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Once You Pop, You Can't Stop

Animefringe talks shop and all things Pop'n Music with Random of Ransai.com

by Adam Arnold

Beatmania, Guitar Freaks, Drummania, Keyboardmania, even Dance Dance Revolution--all of these Bemani titles pale in comparison to the addictive mojo that Pop'n Music emits from its brightly colored nine buttons. Now twelve arcade installments strong in Japan, with such spin-offs as the two installments of the anime-themed Pop'n Music Animelo Mix and the DDR-inspired Pop'n Stage, Pop'n Music has quite possibly become the one Bemani title next to Beatmania IIDX that has a chance for a prolonged franchise.

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While other Bemani games strive to be some type of music or dance simulation, Pop'n Music takes a more novel approach by simply being a music-making game. Players step up to an arcade machine and wail away at their choice of either five or nine colored buttons set in a zig-zag pattern with two yellow and green buttons on the top row and two white, two green and one red on the bottom. The actual game is quite similar to Beatmania, with notes called "pop-kun" falling downward from the top of the screen that must be hit when they meet the bar at the bottom.

For beginners, Pop'n Music is an incredibly easy game to pick up. It may not have the easy learning curve of Taiko no Tatsujin; however, it is on par with Konami's other Bemani titles where if you can learn to keep the beat of a song through repetition, then the more complex note combinations will come easily with a little practice.

What makes the game so addictive is the insanely large selection of music that can be found in each game. Songs are named by the genre in which they reside and be it pop, glam rock, techno, country, visual kai, Hawaiian, reggae or one of the hundreds of other categories of music out there, even the most eclectic of music enthusiasts will find their musical choices expanding by the play through.

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Even with such a wide array of music, Pop'n Music is still an import-only title. It began its home console life on both the PlayStation and Dreamcast, but only began to come into its own with Pop'n Music 6. By the time Pop'n hit PlayStation 2, the sheer number of tracks available in a given Pop'n title dwarfs anything Dance Dance Revolution could ever hope to throw at gamers. Take Pop'n Music 8 --widely heralded as the best of all the Pop'n's-- for example; once completely unlocked, its song list reaches a staggering 104 tracks! On top of the large volume of songs available, players can also expect to hear many of their favorite transplant songs as well, such as "White Lovers", "Candy", "Mobo Moga", "Jet World" and "Daikenkai".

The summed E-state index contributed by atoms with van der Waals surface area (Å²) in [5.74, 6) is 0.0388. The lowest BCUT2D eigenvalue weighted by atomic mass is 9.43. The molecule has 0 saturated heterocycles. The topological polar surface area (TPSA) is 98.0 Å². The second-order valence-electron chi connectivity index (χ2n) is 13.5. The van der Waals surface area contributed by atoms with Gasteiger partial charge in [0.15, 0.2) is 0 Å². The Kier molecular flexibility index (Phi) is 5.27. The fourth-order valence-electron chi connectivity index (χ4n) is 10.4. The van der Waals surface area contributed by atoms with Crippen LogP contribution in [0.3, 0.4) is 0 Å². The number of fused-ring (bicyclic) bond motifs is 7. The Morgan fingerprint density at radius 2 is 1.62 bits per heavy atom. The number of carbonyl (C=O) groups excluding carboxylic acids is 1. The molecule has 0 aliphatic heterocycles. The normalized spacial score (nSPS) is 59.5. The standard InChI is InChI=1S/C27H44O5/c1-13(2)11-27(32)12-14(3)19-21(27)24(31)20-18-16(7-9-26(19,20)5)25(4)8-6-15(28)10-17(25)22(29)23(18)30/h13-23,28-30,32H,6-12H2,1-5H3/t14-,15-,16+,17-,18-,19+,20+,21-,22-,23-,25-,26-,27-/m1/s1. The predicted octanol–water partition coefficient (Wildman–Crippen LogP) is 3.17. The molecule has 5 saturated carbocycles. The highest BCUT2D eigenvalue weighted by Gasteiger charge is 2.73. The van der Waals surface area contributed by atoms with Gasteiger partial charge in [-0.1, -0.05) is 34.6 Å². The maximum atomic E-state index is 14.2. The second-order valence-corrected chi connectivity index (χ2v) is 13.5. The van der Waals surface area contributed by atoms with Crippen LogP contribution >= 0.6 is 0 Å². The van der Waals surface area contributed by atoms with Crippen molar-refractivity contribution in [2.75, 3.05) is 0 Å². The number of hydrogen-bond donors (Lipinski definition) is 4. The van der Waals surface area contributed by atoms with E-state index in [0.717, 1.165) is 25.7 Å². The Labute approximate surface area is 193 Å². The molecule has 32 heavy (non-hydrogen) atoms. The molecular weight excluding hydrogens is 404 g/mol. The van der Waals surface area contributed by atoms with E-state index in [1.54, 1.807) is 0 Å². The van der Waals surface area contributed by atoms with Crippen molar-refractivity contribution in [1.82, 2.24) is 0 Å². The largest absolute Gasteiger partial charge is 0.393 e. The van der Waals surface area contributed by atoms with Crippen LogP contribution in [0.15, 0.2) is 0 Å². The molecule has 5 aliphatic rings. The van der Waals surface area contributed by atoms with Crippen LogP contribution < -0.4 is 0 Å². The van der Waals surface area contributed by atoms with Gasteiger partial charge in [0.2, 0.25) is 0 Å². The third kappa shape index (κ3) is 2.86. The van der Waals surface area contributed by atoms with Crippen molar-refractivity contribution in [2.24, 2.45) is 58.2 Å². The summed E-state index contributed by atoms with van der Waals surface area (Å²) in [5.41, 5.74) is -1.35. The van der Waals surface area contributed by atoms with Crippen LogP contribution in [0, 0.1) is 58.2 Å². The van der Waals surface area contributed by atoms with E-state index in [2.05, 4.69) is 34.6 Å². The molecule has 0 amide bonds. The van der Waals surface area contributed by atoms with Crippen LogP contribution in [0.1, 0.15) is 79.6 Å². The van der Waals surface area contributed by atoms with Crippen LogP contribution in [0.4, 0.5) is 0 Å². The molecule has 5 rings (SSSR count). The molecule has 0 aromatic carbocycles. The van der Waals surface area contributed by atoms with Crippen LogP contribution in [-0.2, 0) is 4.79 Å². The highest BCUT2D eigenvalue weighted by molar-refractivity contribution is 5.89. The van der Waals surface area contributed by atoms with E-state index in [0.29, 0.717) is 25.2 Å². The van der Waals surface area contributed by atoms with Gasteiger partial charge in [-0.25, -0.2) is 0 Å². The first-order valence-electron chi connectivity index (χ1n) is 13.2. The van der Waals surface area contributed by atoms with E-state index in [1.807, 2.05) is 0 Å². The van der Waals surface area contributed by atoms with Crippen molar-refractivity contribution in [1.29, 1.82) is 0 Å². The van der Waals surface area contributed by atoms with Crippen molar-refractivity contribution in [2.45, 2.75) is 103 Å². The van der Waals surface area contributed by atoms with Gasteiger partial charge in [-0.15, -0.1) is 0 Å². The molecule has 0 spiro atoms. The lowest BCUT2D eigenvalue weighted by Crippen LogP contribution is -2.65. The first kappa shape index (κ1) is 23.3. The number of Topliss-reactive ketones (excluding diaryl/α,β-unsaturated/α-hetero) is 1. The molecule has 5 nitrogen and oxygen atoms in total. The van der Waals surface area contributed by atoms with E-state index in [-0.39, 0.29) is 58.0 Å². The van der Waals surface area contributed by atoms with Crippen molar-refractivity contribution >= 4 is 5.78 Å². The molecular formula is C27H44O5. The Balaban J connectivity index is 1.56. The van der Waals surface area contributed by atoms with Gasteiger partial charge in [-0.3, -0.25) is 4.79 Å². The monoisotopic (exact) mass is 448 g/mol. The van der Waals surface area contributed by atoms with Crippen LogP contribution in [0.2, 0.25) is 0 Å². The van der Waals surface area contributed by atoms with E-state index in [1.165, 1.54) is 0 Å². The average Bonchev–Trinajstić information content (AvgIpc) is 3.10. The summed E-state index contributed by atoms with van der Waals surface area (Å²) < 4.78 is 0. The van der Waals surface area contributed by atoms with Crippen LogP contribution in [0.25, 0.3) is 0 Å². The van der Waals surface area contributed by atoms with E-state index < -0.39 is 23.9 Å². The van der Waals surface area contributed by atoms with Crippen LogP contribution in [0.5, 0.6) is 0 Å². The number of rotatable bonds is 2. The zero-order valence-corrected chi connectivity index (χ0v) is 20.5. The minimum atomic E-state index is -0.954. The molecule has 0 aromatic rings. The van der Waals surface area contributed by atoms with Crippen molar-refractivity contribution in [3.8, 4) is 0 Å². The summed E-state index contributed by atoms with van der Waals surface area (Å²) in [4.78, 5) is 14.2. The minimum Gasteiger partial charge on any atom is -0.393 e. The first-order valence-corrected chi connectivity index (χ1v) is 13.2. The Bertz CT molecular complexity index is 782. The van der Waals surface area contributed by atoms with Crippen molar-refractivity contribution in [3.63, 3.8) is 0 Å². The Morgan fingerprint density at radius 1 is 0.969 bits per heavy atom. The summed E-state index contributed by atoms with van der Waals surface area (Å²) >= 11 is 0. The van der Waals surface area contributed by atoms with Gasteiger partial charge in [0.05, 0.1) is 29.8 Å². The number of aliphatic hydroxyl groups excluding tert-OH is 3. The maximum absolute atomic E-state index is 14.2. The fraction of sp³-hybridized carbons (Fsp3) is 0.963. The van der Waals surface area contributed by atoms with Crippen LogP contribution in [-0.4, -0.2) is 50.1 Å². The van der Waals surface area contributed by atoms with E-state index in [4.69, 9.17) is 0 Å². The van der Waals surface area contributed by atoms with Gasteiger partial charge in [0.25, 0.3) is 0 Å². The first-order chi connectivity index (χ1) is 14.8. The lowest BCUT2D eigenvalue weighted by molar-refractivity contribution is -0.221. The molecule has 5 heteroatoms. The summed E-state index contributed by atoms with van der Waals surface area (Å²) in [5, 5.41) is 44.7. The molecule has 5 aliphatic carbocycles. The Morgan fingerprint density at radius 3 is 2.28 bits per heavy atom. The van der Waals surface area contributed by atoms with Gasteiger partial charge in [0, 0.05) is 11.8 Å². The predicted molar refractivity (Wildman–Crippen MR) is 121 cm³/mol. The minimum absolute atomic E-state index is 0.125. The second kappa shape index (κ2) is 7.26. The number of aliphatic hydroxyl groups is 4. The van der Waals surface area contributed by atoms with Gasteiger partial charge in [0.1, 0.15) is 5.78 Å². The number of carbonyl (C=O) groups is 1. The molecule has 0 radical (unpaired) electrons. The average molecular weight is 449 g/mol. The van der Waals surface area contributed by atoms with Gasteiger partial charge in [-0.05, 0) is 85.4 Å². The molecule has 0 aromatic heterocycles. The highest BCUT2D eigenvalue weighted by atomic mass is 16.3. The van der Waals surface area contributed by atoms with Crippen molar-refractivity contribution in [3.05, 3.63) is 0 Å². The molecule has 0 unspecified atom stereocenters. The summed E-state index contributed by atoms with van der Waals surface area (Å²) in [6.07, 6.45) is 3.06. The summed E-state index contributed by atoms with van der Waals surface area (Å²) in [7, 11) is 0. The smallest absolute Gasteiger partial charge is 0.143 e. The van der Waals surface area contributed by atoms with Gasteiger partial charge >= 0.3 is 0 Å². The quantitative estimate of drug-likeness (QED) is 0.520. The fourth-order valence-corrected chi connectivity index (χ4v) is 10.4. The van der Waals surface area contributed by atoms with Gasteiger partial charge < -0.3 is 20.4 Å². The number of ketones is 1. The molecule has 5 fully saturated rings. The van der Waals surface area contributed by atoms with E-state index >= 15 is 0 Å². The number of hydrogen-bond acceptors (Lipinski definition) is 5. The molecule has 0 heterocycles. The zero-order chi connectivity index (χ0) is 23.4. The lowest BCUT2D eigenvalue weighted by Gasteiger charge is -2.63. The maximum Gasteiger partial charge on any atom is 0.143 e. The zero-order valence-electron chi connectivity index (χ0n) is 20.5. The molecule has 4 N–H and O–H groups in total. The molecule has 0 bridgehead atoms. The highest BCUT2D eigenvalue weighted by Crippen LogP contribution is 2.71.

With the PlayStation 2 release of the Halloween-themed Pop'n Music 10 on November 18, Animefringe decided to look into exactly how players can hope to replicate the arcade experience at home. Sure, there is always the teeny tiny Pop'n controller and Konami's outrageously pricey (and not well terribly well built) official arcade style controller (or ASC). But in the era of modified DDR pads, we thought we'd check in with someone that knows a thing or two about making ASCs--Scott Trenda a.k.a. Random of Ransai Arcade Style Controllers (www.ransai.com).

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Animefringe/Adam Arnold: For those readers out there who don't know about Ransai, can you tell us a little about what Ransai specializes in?

Scott Trenda/Random: Ransai currently makes and markets two styles of Pop'n Music Arcade Style Controllers: the Ransai, our deluxe indestructible Pop'n controller, and the Kagura, our economy controller.

AF: What made you decide to start making Pop'n controllers?